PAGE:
In-person Visits vs. Telehealth Visits
Telehealth can provide many healthcare services with the same quality of care that in-person visits provide, but in-person visits do hold some advantages for patients and providers.
Telehealth visits should not replace in-person visits. Instead patients and providers should look at the advantages of telehealth visits and in-person visits before they decide which method of care is best for the patient.
Advantages of Telehealth Visits
- Less travel time for patients or providers
- Easier for providers to consult with each other
- Promotes patient compliance, safety, and positive outcomes
- Easier to monitor chronic conditions
- Promotes access to healthcare for rural and remote populations
- May have lower copays or no copay
Advantages of In-Person Visits
- All types of care completed in person (e.g., surgery, bloodwork, imaging, etc.)
- Easier to protect patient privacy
- Access to working technology not a factor
- Use of all five senses to assess the patient (rather than solely relying on patient's descriptions)
- More widely accepted by insurance companies, patients, and educational institutions
Frequently Asked Questions About Telenursing
Is telenursing part of telehealth?
Yes, telenursing refers to providing nursing care through telecommunications and information technology. Telehealth refers to medical, healthcare, and health education services provided virtually by all healthcare professions.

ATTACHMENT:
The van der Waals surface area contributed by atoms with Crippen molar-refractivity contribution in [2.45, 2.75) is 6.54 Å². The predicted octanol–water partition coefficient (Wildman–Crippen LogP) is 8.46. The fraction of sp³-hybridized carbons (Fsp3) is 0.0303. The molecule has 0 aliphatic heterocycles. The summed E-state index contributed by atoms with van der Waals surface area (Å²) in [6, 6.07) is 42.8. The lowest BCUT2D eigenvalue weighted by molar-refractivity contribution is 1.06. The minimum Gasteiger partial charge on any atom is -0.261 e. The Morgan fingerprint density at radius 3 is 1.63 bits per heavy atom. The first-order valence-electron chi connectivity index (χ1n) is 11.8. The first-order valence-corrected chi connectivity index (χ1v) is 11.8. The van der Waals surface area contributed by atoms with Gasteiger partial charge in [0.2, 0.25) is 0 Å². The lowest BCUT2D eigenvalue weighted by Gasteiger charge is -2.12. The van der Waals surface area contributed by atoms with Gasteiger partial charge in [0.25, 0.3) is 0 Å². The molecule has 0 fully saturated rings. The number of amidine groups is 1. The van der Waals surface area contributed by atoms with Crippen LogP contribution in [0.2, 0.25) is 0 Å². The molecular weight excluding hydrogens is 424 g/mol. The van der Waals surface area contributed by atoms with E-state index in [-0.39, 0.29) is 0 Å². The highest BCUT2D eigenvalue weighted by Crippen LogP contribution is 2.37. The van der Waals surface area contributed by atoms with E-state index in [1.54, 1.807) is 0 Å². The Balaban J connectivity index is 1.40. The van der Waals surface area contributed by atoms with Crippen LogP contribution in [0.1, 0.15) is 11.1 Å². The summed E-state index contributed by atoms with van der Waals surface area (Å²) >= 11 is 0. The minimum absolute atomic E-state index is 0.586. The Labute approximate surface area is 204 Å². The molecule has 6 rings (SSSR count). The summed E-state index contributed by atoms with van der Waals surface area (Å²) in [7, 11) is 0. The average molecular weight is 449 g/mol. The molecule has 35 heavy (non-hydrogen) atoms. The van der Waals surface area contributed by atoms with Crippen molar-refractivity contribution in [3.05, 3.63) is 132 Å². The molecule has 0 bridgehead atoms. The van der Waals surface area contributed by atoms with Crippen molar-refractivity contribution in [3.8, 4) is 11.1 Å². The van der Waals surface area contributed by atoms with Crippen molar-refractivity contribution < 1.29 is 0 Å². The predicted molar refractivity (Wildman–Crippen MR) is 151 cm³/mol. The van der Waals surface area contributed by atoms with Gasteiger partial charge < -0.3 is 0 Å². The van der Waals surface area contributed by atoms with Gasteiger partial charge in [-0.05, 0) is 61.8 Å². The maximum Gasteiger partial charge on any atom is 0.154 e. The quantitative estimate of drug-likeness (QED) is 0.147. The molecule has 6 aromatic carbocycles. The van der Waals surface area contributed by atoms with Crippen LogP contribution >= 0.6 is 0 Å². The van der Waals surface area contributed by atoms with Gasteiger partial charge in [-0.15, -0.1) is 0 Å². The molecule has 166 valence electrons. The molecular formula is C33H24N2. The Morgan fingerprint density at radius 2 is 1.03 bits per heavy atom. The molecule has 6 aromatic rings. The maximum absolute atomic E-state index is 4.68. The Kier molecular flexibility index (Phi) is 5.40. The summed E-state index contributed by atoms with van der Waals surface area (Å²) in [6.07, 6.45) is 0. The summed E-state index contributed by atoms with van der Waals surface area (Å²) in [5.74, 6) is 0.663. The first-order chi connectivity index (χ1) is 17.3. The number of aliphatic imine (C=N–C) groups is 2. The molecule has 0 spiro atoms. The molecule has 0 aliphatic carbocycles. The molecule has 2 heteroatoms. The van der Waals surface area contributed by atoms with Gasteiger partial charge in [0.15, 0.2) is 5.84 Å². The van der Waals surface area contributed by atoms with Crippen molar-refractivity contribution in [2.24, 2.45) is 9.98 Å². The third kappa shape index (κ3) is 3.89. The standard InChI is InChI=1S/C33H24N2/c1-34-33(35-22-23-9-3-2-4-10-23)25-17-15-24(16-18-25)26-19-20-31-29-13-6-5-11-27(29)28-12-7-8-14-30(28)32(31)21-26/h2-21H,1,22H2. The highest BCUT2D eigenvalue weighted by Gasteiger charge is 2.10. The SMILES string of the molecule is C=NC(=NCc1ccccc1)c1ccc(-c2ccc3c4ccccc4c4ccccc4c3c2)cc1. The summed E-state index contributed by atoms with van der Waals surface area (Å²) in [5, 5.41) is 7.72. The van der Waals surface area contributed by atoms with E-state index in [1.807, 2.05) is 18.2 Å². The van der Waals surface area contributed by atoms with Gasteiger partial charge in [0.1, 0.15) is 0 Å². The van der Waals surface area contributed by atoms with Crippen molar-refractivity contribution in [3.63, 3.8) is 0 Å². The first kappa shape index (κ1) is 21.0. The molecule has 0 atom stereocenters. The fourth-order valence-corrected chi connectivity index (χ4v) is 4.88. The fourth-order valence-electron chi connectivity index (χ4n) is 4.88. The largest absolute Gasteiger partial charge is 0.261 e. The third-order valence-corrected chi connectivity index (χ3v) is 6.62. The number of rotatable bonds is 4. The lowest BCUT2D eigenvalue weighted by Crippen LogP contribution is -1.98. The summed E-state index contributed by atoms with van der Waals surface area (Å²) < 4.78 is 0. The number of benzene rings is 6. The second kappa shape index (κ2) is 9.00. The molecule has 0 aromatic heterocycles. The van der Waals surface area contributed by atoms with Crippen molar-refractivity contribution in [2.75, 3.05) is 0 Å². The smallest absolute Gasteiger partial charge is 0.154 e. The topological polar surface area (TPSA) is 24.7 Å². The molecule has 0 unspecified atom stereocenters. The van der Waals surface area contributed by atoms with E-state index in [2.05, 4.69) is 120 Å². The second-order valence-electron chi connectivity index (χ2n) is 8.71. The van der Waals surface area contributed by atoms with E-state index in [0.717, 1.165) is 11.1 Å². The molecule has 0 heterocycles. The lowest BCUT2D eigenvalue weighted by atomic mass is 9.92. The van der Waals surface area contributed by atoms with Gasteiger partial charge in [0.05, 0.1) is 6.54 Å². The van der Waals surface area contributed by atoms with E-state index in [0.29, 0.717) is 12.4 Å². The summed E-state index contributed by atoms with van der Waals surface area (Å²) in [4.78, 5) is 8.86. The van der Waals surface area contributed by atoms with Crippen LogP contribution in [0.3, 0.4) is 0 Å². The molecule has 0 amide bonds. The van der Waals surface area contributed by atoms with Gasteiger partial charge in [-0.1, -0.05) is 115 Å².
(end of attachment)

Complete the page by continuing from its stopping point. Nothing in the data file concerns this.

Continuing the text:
What are the three types of telemedicine?
Three types of telemedicine are remote patient monitoring, live video conferencing, and asynchronous store-and-forward monitoring. Mobile health, or mHealth, combines all three.
What is an example of telenursing?
The example of telenursing that people are likely most familiar with is when a nurse provides health education or advice over the phone.
Can telenurses work from home?
Yes, an increasing number of telehealth nurses work from home.
- Frey MB, et al. (2021). Considerations when using telemedicine as the advanced practice registered nurse. https://www.ncbi.nlm.nih.gov/pmc/articles/PMC7835535/
- Guenther J, et al. (2021). Five steps to integrating telehealth into APRN curricula.
- Hargreaves, L, et al. (2021). COVID-19 pandemic impact on nursing student education: Telenursing with virtual clinical experiences. https://www.ncbi.nlm.nih.gov/pmc/articles/PMC8529906/
- Reierson I, et al. (2015). Nursing students' perspectives on telenursing in patient care after simulation.
- Rutledge C, et al. (2021). Preparing nurses for roles in telehealth: Now is the time!
- Telehealth, telemedicine, and telecare: What's what? (n.d.). https://www.fcc.gov/general/telehealth-telemedicine-and-telecare-whats-what
Page last reviewed September 12, 2022